Iron is an essential component of heme and hemoglobin, and therefore restriction of iron availability directly limits erythropoiesis. In the present study, we report a defect in iron absorption that results in iron-deficiency anemia, as revealed by an N-ethyl-N-nitrosourea-induced mouse phenotype called sublytic. Homozygous sublytic mice develop hypochromic microcytic anemia with reduced osmotic fragility of RBCs. The sublytic phenotype stems from impaired gastrointestinal iron absorption caused by a point mutation of the gastric hydrogen-potassium ATPase α subunit encoded by Atp4a, which results in achlorhydria. The anemia of sublytic homozygotes can be corrected by feeding with a high-iron diet or by parenteral injection of iron dextran; rescue can also be achieved by providing acidified drinking water to sublytic homozygotes. These findings establish the necessity of the gastric proton pump for iron absorption and effective erythropoiesis.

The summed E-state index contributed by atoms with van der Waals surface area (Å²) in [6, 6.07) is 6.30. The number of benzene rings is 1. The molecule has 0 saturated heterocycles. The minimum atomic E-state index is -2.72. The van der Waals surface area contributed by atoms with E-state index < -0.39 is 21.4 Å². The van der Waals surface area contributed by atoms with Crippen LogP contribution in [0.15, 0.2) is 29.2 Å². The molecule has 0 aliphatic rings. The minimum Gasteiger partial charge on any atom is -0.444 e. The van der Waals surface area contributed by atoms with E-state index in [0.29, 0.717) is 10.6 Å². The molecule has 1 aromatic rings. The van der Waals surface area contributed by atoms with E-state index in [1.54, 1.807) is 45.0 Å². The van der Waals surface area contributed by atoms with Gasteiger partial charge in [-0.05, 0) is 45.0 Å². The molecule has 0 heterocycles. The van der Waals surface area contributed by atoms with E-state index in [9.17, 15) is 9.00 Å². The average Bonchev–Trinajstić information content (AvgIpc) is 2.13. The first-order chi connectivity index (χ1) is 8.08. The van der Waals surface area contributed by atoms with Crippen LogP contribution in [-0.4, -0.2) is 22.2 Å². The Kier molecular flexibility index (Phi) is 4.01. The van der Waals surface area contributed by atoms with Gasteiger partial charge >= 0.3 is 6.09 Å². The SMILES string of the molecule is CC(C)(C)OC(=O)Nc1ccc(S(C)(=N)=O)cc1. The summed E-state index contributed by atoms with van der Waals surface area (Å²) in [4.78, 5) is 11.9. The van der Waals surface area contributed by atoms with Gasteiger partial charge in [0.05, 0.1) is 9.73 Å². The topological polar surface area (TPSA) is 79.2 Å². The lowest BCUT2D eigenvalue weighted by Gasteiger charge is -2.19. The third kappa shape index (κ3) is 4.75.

ASJC Scopus subject areas
- Cell Biology